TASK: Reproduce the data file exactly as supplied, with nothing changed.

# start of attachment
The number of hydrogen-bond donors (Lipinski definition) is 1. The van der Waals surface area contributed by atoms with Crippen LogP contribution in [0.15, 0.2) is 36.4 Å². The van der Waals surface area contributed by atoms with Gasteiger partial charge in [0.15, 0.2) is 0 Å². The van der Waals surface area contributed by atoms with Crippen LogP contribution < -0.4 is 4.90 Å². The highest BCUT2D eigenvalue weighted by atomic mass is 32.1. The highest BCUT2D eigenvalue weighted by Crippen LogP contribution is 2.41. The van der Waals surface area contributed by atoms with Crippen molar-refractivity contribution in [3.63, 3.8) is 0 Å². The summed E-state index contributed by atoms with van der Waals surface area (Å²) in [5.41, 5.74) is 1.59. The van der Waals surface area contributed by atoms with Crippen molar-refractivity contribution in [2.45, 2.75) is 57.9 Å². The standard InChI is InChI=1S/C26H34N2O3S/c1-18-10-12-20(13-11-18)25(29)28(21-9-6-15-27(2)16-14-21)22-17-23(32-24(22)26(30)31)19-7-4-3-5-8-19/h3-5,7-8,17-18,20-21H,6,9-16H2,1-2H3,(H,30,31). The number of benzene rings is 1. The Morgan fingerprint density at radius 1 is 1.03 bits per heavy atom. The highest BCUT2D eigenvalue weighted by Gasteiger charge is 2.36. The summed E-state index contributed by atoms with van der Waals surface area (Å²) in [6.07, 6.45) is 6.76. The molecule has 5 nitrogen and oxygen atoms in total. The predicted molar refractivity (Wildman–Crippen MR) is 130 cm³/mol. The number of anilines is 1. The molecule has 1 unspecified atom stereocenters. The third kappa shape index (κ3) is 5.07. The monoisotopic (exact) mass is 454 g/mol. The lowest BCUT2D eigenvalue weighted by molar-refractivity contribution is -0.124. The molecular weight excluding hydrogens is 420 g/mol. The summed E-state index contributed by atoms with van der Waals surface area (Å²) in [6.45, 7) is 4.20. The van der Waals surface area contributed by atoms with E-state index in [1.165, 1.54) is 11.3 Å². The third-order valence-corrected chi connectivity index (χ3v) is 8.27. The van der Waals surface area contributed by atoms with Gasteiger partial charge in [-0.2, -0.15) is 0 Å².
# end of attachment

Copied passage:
The number of hydrogen-bond donors (Lipinski definition) is 1. The van der Waals surface area contributed by atoms with Crippen LogP contribution in [0.15, 0.2) is 36.4 Å². The van der Waals surface area contributed by atoms with Gasteiger partial charge in [0.15, 0.2) is 0 Å². The van der Waals surface area contributed by atoms with Crippen LogP contribution < -0.4 is 4.90 Å². The highest BCUT2D eigenvalue weighted by atomic mass is 32.1. The highest BCUT2D eigenvalue weighted by Crippen LogP contribution is 2.41. The van der Waals surface area contributed by atoms with Crippen molar-refractivity contribution in [3.63, 3.8) is 0 Å². The summed E-state index contributed by atoms with van der Waals surface area (Å²) in [5.41, 5.74) is 1.59. The van der Waals surface area contributed by atoms with Crippen molar-refractivity contribution in [2.45, 2.75) is 57.9 Å². The standard InChI is InChI=1S/C26H34N2O3S/c1-18-10-12-20(13-11-18)25(29)28(21-9-6-15-27(2)16-14-21)22-17-23(32-24(22)26(30)31)19-7-4-3-5-8-19/h3-5,7-8,17-18,20-21H,6,9-16H2,1-2H3,(H,30,31). The number of benzene rings is 1. The Morgan fingerprint density at radius 1 is 1.03 bits per heavy atom. The highest BCUT2D eigenvalue weighted by Gasteiger charge is 2.36. The summed E-state index contributed by atoms with van der Waals surface area (Å²) in [6.07, 6.45) is 6.76. The molecule has 5 nitrogen and oxygen atoms in total. The predicted molar refractivity (Wildman–Crippen MR) is 130 cm³/mol. The number of anilines is 1. The molecule has 1 unspecified atom stereocenters. The third kappa shape index (κ3) is 5.07. The monoisotopic (exact) mass is 454 g/mol. The lowest BCUT2D eigenvalue weighted by molar-refractivity contribution is -0.124. The molecular weight excluding hydrogens is 420 g/mol. The summed E-state index contributed by atoms with van der Waals surface area (Å²) in [6.45, 7) is 4.20. The van der Waals surface area contributed by atoms with E-state index in [1.165, 1.54) is 11.3 Å². The third-order valence-corrected chi connectivity index (χ3v) is 8.27. The van der Waals surface area contributed by atoms with Gasteiger partial charge in [-0.2, -0.15) is 0 Å².